OCR for page 31
Preventing HIV Transmission: The Role of Sterile Needles and Bleach EPIDEMIOLOGIC DATA In this section we first review general epidemiologic trends in HIV and AIDS and then review data particular to injection drug users. HIV and AIDS Surveillance As of June 1994, AIDS had claimed over 243,000 lives in the United States, and 401,749 cases of AIDS had been reported to CDC. On January 1, 1993, CDC revised its AIDS surveillance case definition for adolescents and adults to include three additional clinical conditions and one laboratory marker of immunosuppression.2 This expansion made for a broader case definition, resulting in a large increase in AIDS cases reported across all subpopulation groups. In 1993, 105,990 new adolescent and adult AIDS cases were reported, representing a 127 percent increase over the 46,791 cases reported in 1992. There were 5,228 pediatric AIDS cases reported to CDC as of December 31, 1993. In 39 percent of cases, the mother was an injection drug user, and in an additional 17 percent of cases she had sex with an injection drug user. Thus, over half of all pediatric AIDS cases are associated with the HIV epidemic among injection drug users. This is likely to be a lower bound estimate because the risk factors for the mother were unknown for an additional 21 percent of pediatric cases. In 1992, AIDS had become the eighth leading cause of death in the United States. Among women ages 25 to 44, AIDS was the fourth leading cause of death; for men in this age group, AIDS was the leading cause of death, surpassing unintentional injuries, heart disease, cancer, suicide, and homicide (Centers for Disease Control and Prevention, 1994b). Moreover, in New Jersey and New York, AIDS has been reported to be the leading killer among African American women between the ages of 20 and 40 (Kaplan, 1993). In addition to race, the risk to women also appears to be heavily skewed by social class (Epstein et al., 1993; Hu et al., 1993; Kaplan, 1993; Phillips et al., 1993; Fife and Mode, 1992). As discussed below, the largest recent increases in case reporting were observed for adolescents, women, racial/ethnic minorities, and individuals infected through injection drug use and heterosexual contact. The dynamic nature of the epidemic is illustrated by the temporal changes in dissemination within the United States. In 1984, two cities—New York and San Francisco—reported half of all AIDS cases in this country; as of December 1993, those two cities accounted for 18 percent of new cases. These two cities have also differed in the distribution of AIDS cases by mode of exposure: in San Francisco the majority of cases are related to men who have sex with men; in New York the majority of cases are related
OCR for page 32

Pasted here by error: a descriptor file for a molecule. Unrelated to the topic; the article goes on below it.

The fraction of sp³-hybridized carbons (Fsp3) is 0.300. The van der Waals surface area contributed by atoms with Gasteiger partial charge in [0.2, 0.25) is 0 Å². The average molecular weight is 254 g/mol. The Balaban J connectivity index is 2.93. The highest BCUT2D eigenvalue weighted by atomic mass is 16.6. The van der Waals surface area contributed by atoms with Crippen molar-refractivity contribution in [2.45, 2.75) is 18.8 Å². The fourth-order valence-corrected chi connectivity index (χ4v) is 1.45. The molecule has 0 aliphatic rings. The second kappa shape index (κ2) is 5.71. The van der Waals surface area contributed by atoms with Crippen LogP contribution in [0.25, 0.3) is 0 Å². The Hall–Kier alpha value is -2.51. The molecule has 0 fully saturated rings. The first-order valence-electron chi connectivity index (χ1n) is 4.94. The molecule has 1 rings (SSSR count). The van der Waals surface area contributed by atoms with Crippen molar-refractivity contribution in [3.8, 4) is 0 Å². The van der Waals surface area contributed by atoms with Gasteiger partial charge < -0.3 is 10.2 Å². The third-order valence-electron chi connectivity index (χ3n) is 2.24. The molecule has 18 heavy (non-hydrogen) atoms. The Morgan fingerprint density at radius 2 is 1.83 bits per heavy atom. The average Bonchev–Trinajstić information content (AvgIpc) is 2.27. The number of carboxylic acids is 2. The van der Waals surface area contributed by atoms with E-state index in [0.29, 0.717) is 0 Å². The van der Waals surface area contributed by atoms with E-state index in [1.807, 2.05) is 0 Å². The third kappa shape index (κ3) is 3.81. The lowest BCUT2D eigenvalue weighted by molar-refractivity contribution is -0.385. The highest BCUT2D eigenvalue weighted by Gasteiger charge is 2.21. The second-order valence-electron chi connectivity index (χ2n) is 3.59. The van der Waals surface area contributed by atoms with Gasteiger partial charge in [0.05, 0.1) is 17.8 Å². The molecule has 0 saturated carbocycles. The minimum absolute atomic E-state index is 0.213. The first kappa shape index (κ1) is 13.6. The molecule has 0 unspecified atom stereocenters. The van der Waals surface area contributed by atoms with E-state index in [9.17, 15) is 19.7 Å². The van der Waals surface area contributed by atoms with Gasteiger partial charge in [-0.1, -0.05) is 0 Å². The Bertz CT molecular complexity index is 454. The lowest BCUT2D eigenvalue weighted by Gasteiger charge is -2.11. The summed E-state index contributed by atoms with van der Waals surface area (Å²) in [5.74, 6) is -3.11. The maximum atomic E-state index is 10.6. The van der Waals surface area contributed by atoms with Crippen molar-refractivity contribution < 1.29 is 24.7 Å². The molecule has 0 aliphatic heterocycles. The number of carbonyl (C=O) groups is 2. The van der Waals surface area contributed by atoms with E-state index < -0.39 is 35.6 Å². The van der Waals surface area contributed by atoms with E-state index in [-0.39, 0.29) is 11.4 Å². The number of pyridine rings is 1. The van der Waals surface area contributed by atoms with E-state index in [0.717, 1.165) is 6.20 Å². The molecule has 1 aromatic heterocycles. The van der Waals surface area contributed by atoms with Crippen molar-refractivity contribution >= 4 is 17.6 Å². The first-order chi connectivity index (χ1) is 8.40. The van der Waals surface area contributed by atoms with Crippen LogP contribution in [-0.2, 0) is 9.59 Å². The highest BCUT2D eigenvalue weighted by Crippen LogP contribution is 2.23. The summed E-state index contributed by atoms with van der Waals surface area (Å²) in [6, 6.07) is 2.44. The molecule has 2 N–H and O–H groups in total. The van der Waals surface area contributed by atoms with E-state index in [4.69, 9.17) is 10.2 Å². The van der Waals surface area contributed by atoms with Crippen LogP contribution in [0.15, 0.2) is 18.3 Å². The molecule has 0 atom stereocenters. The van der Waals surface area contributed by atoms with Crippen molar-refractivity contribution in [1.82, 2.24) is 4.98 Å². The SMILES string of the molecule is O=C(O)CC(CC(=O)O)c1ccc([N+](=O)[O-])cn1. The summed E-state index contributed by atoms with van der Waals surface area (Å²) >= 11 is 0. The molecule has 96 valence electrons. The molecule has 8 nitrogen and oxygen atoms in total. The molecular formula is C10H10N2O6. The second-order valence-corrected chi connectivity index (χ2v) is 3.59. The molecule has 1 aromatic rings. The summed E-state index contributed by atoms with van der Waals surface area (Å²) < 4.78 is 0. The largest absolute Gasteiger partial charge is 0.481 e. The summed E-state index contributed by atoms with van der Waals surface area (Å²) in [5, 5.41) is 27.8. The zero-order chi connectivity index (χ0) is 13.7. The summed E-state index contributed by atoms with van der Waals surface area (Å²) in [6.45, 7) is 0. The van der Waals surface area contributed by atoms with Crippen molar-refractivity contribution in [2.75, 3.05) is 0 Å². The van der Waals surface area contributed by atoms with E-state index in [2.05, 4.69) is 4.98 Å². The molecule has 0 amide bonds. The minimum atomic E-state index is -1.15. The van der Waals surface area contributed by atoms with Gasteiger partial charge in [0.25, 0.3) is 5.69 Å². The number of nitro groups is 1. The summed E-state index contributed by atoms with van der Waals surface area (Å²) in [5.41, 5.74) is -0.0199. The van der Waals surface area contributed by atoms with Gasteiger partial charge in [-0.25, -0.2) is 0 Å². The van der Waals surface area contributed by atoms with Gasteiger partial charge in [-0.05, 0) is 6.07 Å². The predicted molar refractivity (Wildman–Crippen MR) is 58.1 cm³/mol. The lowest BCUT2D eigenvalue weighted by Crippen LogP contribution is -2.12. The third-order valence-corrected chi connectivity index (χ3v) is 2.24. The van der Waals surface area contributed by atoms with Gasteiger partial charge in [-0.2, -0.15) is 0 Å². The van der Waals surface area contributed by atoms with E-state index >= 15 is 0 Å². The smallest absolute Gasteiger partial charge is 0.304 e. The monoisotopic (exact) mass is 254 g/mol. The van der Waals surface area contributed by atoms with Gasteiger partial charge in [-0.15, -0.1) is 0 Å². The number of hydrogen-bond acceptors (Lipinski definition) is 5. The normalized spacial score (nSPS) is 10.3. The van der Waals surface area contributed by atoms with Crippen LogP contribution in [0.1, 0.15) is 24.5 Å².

Preventing HIV Transmission: The Role of Sterile Needles and Bleach to injection drug use. Figure 1.1 illustrates the variation in AIDS incidence rates across states. Moreover, a closer look at selected metropolitan area AIDS cases reported in 1993 reveals some substantial variations within and across regions (Table 1.1). In contrast to surveillance data on AIDS, precise estimates of HIV infection rates in the total U.S. population remain problematic. National estimates rely on mathematical models that back calculate HIV incidence from AIDS surveillance data as well as a composite of HIV seroprevalence data from numerous sources: states' reporting and screening of newborns, blood donors, armed forces recruits, Job Corps participants, persons attending alternative testing sites and sexually transmitted disease clinics, admissions to drug abuse treatment centers and prisons, and various other sentinel populations.3 Over the years, the Public Health Service (PHS) has estimated that there are between 600,000 and 1.2 million HIV-infected people in the United States and that approximately 40,000 new infections occur each year among adults and adolescents (U.S. Public Health Service, 1986; Centers for Disease Control, 1987, 1990a; MacQuillan et al., 1993). A discussion of the large observed variations in PHS estimates over the years is presented in Vermund (1991). Mode of Acquisition of Infection Important trends in the mode of acquisition of the HIV infection can be discerned. In this country and throughout the world, the majority of HIV infections are sexually transmitted (Roper et al., 1993). In most of the world, over 75 percent of HIV infections are due to heterosexual behavior, approximately 15 percent to homosexual behavior, and a relatively small proportion to injection drug use. However, in the United States, men who have sex with men account for the largest number of reported AIDS cases (54 percent of all reported cases, that is, 193,652 cases as of December 31, 1993). Yet a review of the percentage of annual AIDS cases (Figure 1.2), classified according to CDC's exposure categories, reveals that the proportion of cases of men who have sex with men has decreased steadily over the years (from 74 percent in 1981 to 47 percent in 1993), while the proportion of cases of exposure from injection drug use has steadily increased over the last 13 years (from 12 percent in 1981 to 28 percent in 1993). In the United States, gay and bisexual men are still the largest risk group for HIV infection and disease. Drug users constitute the next-largest risk group, although there is a large overlap between these groups. Recent CDC estimates of HIV prevalence and incidence (Holmberg, 1993, 1994) indicate that the HIV/AIDS epidemic in the United States is being driven by three subepidemics: (1) injection drug users and their sexual partners and offspring (especially in the northeastern United States; Miami, Florida; and